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July 26, 2011

7

Ski Terrain & Snow Conditions in Gulmarg

by Chris Werren

Ski Terrain & Snow Conditions in Gulmarg

Since the opening of phase 2 of the Mt. Apharwat gondola in the winter 2005/2006 the popularity of Gulmarg as backcountry and adventure ski destination has continuously risen. The number of visitors and participants in our programs has also increased during this time and every winter we welcome now several dozens of enthusiastic skiers and snowboarders from all over the world in the Himalaya and introduce them to the terrain and the incredible views on the mountains like on the 8’126m high Nanga Parbat on the picture below.

With the increased popularity of this winter sports resort it is important to give visitors an opportunity to inform themselves fully about what is expecting them in Gulmarg. In the coming weeks I will therefore write a number of blogs to address the relevant issues and begin first with a more comprehensive description of the terrain and the snow conditions including the related avalanche dangers.

The Ski Terrain on Mt. Apharwat, 4‘200m

The small settlement of Gulmarg is situated at 2’650m on a flat plateau below the Mt. Apharwat mountain ridge. The table-top shaped mountain with its long crest offers many opportunities for runs over open snow fields, along numerous long ridges and through wide gullies. With over 20 access points to runs of more than 1’000 vertical meters and a terrain steepness of 32° to more than 40° the Gulmarg ski area becomes one of the best destinations for unlimited powder ski pleasures.

Phase 1 of the gondola starts in Gulmarg at 2’990m and leads to the middle station “Kongdori” at 3’050m. From here skiers have access to a number of easy runs through the trees or to a groomed but narrow slope. We ski here sometimes during bad weather and on the first day of our program for the avalanche workshops. Sometimes we may also have to remain on this terrain with guests whose skills don’t match the requirements for the steep slopes on phase 2 and the tree runs.

Phase 2 of the gondola goes from the middle station to the plateau below the Mt. Apharwat summit at 3’990m. From here skiers can either return to the middle station by staying on the controlled and patrolled gondola bowl or traverse to the more distant access points on the southern and northern parts of the crest. Nearly every route offers options for powder runs with up to 1’000 vertical meters. In a slow hike of about 45’ the summit of Mt. Apharwat at 4’200m can be reached from where a number of long and attractive runs on the end of the northern ridge can be accessed. After a long traverse to the end of the southern ridge the access point to the long descent to the valley floor near Drang is reached. With roughly 2’000 vertical meters and a length of around 18km this is the longest run in the area and its completion also requires a certain amount of time. At the end of this long trip the skiers can chose to ride through a small settlement and interact with the local people; especially the young children love to see foreigners and to ride part of the way on the back of their skis!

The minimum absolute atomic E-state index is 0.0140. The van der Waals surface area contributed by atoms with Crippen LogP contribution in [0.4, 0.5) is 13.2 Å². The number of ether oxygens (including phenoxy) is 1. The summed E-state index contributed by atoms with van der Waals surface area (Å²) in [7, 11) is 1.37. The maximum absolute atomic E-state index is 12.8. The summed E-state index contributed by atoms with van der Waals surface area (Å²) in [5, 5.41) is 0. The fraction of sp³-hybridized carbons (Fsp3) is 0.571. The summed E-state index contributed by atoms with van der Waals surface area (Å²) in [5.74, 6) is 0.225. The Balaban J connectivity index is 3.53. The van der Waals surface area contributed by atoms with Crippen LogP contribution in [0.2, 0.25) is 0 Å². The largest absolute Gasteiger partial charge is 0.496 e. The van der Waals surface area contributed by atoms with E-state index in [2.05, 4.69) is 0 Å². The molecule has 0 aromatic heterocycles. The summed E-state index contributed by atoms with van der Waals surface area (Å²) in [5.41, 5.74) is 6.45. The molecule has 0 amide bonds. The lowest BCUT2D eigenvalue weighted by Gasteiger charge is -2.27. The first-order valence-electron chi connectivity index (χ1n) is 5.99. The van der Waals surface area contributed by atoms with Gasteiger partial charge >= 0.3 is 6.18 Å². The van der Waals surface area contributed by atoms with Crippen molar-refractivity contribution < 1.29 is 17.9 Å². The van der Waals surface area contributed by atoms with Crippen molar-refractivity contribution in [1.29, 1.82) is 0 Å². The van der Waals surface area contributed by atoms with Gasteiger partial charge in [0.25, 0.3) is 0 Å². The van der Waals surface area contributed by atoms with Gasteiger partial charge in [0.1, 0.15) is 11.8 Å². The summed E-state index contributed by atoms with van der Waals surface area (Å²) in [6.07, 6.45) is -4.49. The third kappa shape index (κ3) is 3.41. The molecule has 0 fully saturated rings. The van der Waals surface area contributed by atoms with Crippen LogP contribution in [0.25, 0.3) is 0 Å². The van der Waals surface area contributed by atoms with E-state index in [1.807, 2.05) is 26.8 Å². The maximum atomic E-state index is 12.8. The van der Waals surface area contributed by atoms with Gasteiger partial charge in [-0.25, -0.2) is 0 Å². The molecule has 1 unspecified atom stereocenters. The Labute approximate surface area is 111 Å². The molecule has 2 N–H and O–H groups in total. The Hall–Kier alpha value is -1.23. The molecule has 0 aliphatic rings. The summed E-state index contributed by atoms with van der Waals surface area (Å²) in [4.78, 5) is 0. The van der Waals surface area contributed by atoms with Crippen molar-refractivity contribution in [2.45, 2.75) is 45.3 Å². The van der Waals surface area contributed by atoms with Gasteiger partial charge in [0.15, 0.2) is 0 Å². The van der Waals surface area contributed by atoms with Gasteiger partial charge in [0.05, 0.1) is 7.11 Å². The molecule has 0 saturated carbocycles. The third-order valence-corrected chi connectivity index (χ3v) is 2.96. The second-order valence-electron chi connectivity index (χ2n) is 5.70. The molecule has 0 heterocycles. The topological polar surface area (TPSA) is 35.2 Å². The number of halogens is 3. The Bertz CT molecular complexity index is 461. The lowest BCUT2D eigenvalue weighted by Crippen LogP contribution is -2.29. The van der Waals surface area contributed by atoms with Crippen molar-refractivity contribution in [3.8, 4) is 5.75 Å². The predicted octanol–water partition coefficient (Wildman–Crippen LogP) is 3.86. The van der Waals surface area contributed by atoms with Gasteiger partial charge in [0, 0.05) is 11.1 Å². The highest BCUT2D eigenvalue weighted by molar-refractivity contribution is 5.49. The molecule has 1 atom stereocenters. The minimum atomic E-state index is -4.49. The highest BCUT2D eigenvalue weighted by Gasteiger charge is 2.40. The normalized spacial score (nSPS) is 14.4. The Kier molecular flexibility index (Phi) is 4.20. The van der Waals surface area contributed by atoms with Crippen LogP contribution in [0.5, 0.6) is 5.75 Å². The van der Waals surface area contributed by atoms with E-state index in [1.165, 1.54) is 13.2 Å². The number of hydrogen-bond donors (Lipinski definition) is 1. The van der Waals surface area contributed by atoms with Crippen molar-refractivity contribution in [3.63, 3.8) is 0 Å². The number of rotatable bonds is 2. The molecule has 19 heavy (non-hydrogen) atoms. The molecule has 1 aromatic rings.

Gulmarg is one of the best powder snow resorts of the world and thanks to regular and considerable snowfalls it offers all winter long perfect freeriding conditions. Today’s lift infrastructure is limited to the gondola and a couple of training t-bars in the village. In the winter season of 2011/2012 we expect that the chairlift from the middle station to Mary’s shoulder will be operational. As a consequence thereof part of the backcountry terrain on the main bowl will most probably be groomed and available for intermediate skiers and race trainings.

Skiers who decide to travel to Gulmarg need to be aware that they travel into a high alpine zone where the weather and snow conditions impact the terrain and gondola availability to a great extent. Avalanche danger, heavy fog and stormy winds often lead to the closure of phase 2 of the gondola for several days. During these days (approx. 30% of the season) there are sufficient alternatives to enjoy skiing on the terrain below the middle station, the touring terrain on “Monkey Hill” or tree skiing to Tangmarg and Baba Reshi.

The tree skiing in Gulmarg too is at par with the best tree skiing options of the world. The runs are not so long, approx. 400 vertical meters but very steep and challenging. Thanks to the afforestation speedy skiing between the impressive trees can be enjoyed. The return to the access points in Gulmarg is by jeep which in itself turns into a unique and adventurous experience especially after heavy snowfall with poorly cleared roads.

All in all I can say that the back country terrain in Gulmarg has lots to offer to all powder skiing addicts and therefore a ski trip to this exotic destination in the Himalayas should become a must in your holiday plans. The terrain maps below should provide you with a tempting visual impression. (Click on the picture for a larger view)

Apharwat South

Apharwat North

The Snow Conditions in Gulmarg

Usually snow falls are considerable in Gulmarg – when it snows then it snows a lot! It is not unusual that we get layers of fresh snow that exceed 100cm in a single night and after multiple days of snowfall we can count on a considerable amount of fresh powder in the upper zones. The winter weather In Gulmarg is characterized by strong storms that are mostly followed by stable periods of nice weather, mild temperatures, low winds and blue skies. However, in Gulmarg our guests will always be shown good runs independent of the weather conditions.

In order to make the best of their visit to Gulmarg we recommend to our guests to plan with extended stays. Although our standard programs include only 7 ski days and are adapted to the typical winter holiday periods of our guests we still recommend to book if possible 10 to 12 ski days.

During the season (January to March) we publish a daily weather and snow report with a picture here http://www.facebook.com/Gulmarg.Weather.Snow.Information To stay informed just like the facebook page and you will be updated automatically!